[Lively discussion about the SCOTUS decision is HERE.]
There is alot of speculation about what Chief Justice Roberts did and why in his majority opinion effectively upholding the Patient Protection and Affordable Care Act by coming at it as a tax rather than tackling it under the Commerce Clause. I am sure we are now all referring to Obamacare also as ObamaTAX.
And the HHS attack on religious freedom still stands.
In National Federation of Independent Business v. Sebelius Roberts wrote (biretta tip to The Motley Monk for the quote):
“Members of this Court are vested with the authority to interpret the law; we possess neither the expertise nor the prerogative to make policy judgments. Those decisions are entrusted to our Nation’s elected leaders, who can be thrown out of office if the people disagree with them. It is not our job to protect the people from the consequences of their political choices.”
Charles Krauthammer opines in the Washington Post about the what and the why. Without pyschic powers or Robert’s coming clean, this might be as close as we get to answers, and he speaks his piece in about 750 words (amazing). Mind you, I am not by this saying one way or another that Roberts what right to do what he did. Some who are both reading- and analysis-challenged will claim that. For me, Krauthammer’s explanation is the most plausible I have found. Here it is with some (regretted) cuts:
Why Roberts Did It
He’s the custodian of the Court’s reputation. [There it is.]
By Charles Krauthammer
It’s the judiciary’s Nixon-to-China: Chief Justice John Roberts joins the liberal wing of the Supreme Court and upholds the constitutionality of Obamacare. How? By pulling off one of the great constitutional finesses of all time. He managed to uphold the central conservative argument against Obamacare, while at the same time finding a narrow definitional dodge to uphold the law — and [NB] thus prevented the Court from being seen as having overturned, presumably on political grounds, the signature legislation of this administration.
Why did he do it? Because he carries two identities. Jurisprudentially, he is a constitutional conservative. Institutionally, he is chief justice and sees himself as uniquely entrusted with the custodianship of the Court’s legitimacy, reputation, and stature. [I think what we are seeing here is an application of an interpretive principle which I often use in looking at things that happen in and to the Church: ad intra and ad extra.]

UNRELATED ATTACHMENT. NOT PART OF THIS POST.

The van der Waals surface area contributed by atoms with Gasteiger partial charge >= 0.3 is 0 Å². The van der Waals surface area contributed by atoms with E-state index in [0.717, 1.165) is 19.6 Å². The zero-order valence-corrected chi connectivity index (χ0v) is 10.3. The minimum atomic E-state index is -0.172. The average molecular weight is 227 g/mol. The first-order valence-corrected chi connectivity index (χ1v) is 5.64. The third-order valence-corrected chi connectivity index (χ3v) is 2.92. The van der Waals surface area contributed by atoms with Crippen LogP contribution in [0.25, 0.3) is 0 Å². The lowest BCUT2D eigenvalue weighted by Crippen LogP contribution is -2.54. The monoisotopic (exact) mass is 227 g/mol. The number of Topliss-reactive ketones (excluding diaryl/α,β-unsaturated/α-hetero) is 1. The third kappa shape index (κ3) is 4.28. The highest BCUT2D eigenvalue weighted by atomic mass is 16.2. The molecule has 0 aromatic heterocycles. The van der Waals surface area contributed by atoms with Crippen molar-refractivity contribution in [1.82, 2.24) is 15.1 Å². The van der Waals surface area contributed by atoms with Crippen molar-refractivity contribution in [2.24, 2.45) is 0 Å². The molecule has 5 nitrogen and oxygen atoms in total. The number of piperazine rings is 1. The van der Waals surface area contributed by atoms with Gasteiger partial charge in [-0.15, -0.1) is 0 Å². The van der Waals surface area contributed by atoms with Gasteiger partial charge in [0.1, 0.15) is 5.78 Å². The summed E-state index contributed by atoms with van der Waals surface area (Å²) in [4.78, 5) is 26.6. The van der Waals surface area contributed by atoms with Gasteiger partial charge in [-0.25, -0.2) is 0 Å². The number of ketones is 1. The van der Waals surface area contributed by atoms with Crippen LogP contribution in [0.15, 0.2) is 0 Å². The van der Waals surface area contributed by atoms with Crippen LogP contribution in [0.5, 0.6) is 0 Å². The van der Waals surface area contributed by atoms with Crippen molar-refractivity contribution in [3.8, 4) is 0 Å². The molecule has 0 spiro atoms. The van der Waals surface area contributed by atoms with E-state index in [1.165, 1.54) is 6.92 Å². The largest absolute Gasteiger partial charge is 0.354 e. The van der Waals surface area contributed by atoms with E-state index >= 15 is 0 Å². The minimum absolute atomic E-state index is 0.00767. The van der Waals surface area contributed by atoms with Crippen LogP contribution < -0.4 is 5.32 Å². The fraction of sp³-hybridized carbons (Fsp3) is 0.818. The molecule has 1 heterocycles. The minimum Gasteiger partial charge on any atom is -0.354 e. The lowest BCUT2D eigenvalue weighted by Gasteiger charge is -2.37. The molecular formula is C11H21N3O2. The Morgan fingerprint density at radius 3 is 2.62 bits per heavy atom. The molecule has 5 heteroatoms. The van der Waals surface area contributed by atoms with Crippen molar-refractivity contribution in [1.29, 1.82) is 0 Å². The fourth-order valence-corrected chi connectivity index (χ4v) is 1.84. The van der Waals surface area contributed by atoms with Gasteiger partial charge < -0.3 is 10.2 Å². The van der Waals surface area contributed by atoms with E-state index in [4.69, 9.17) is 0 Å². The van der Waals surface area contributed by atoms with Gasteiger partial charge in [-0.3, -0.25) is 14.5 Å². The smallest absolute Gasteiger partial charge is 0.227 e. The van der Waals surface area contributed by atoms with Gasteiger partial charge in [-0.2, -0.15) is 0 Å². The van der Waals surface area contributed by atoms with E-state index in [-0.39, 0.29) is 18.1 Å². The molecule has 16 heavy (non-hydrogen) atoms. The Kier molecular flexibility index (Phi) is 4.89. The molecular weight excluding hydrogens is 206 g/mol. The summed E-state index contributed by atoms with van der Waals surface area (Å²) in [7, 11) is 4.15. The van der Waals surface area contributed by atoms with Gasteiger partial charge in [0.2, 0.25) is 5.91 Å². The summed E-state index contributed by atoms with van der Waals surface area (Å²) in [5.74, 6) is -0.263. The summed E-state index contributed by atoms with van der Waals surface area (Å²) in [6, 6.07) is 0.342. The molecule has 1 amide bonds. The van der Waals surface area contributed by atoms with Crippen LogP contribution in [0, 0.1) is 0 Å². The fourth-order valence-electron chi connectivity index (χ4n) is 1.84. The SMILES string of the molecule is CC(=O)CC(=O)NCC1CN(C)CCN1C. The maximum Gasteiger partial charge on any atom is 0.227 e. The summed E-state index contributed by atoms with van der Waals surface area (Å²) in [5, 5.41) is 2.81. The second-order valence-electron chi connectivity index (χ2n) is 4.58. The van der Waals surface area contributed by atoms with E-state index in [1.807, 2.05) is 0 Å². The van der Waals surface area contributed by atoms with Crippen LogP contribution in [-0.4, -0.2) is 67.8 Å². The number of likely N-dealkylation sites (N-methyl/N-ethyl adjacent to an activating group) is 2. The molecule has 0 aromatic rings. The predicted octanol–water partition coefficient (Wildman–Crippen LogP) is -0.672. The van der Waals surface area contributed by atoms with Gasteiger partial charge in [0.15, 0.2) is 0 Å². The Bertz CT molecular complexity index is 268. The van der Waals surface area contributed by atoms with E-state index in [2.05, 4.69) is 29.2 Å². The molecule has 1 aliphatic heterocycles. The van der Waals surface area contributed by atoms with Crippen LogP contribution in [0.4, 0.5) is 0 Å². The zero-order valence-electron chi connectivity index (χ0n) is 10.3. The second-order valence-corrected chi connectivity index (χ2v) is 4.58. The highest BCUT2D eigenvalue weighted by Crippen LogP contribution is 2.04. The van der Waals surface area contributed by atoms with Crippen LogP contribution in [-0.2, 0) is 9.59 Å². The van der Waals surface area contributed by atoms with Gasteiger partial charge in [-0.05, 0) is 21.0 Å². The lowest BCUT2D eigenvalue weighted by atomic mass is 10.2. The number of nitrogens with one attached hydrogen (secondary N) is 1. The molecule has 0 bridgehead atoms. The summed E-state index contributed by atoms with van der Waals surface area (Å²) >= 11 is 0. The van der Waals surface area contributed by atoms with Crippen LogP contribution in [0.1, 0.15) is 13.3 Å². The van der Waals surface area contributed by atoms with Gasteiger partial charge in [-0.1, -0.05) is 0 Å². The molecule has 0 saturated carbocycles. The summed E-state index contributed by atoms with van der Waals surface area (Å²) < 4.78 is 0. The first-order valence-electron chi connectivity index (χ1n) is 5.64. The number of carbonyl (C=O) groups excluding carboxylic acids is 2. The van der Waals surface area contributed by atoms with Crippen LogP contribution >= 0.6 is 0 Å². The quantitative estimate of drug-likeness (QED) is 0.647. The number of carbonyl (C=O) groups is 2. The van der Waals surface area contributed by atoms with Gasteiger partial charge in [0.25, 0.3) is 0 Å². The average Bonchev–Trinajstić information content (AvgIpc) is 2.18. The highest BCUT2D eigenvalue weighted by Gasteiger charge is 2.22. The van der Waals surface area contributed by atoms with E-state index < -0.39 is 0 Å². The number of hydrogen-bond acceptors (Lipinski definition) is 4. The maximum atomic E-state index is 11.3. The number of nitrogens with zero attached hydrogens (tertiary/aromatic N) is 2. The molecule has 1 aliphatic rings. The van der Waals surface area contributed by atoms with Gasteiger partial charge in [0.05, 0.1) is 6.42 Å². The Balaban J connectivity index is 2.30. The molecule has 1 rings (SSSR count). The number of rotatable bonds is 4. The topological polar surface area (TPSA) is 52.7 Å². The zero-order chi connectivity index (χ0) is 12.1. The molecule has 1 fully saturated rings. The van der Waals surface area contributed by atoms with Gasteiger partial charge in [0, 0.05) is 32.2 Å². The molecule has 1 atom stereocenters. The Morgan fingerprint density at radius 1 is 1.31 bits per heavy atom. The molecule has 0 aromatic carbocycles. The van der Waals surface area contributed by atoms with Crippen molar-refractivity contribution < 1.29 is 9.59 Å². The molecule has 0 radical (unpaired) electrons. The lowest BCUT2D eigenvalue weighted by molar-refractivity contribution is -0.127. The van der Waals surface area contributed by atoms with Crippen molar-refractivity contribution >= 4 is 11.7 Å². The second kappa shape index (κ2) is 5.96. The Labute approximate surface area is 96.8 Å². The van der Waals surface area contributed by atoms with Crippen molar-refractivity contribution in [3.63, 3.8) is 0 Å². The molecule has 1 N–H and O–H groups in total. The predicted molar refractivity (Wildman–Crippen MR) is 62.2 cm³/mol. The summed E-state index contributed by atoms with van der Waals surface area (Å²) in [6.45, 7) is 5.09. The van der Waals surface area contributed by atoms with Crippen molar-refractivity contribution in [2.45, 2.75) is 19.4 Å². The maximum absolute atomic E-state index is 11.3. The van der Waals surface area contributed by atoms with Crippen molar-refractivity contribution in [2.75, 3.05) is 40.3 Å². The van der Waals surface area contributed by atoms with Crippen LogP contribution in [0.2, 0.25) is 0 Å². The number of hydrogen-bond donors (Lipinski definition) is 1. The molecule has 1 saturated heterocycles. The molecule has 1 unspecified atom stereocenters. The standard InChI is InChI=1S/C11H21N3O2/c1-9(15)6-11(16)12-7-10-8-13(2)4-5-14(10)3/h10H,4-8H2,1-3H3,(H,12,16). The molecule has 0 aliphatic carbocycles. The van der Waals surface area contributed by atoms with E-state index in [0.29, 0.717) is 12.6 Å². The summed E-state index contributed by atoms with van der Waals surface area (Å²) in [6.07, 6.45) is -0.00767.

[...] [I hate cutting any of this, it is so well-written.]
… Roe v. Wade, which willfully struck down the duly passed abortion laws of 46 states. The result has been four decades of popular protest and resistance to an act of judicial arrogance that, as Justice Ruth Bader Ginsburg once said, “deferred stable settlement of the issue” by the normal electoral/legislative process.
More recently, however, few decisions have occasioned more bitterness and rancor than Bush v. Gore, a 5–4 decision split along ideological lines. It was seen by many (principally, of course, on the left) as a political act disguised as jurisprudence and designed to alter the course of the single most consequential political act of a democracy — the election of a president.
How to reconcile the two imperatives — one philosophical and the other institutional? Assign yourself the task of writing the majority opinion. Find the ultimate finesse that manages to uphold the law, but only on the most narrow of grounds — interpreting the individual mandate as merely a tax, something generally within the power of Congress.
Result? The law stands, thus obviating any charge that a partisan Court overturned duly passed legislation. And yet at the same time the Commerce Clause is reined in. By denying that it could justify the imposition of an individual mandate, Roberts draws the line against the inexorable decades-old expansion of congressional power under the Commerce Clause fig leaf.
Law upheld, Supreme Court’s reputation for neutrality maintained. Commerce Clause contained, constitutional principle of enumerated powers reaffirmed.
That’s not how I would have ruled. I think the “mandate is merely a tax” argument is a dodge, and a flimsy one at that. (The “tax” is obviously punitive, regulatory, and intended to compel.) Perhaps that’s not how Roberts would have ruled had he been just an associate justice, and not the chief. But that’s how he did rule.
Obamacare [ObamaTax] is now essentially upheld. There’s only one way it can be overturned. The same way it was passed — elect a new president and a new Congress. That’s undoubtedly what Roberts is saying: Your job, not mine. I won’t make it easy for you.
It seems plausible.
What I worry about, however, is that there is now a dangerous, eroding constitutional precedent.
Please vote and give an explanation in the combox. And please stick to this topic.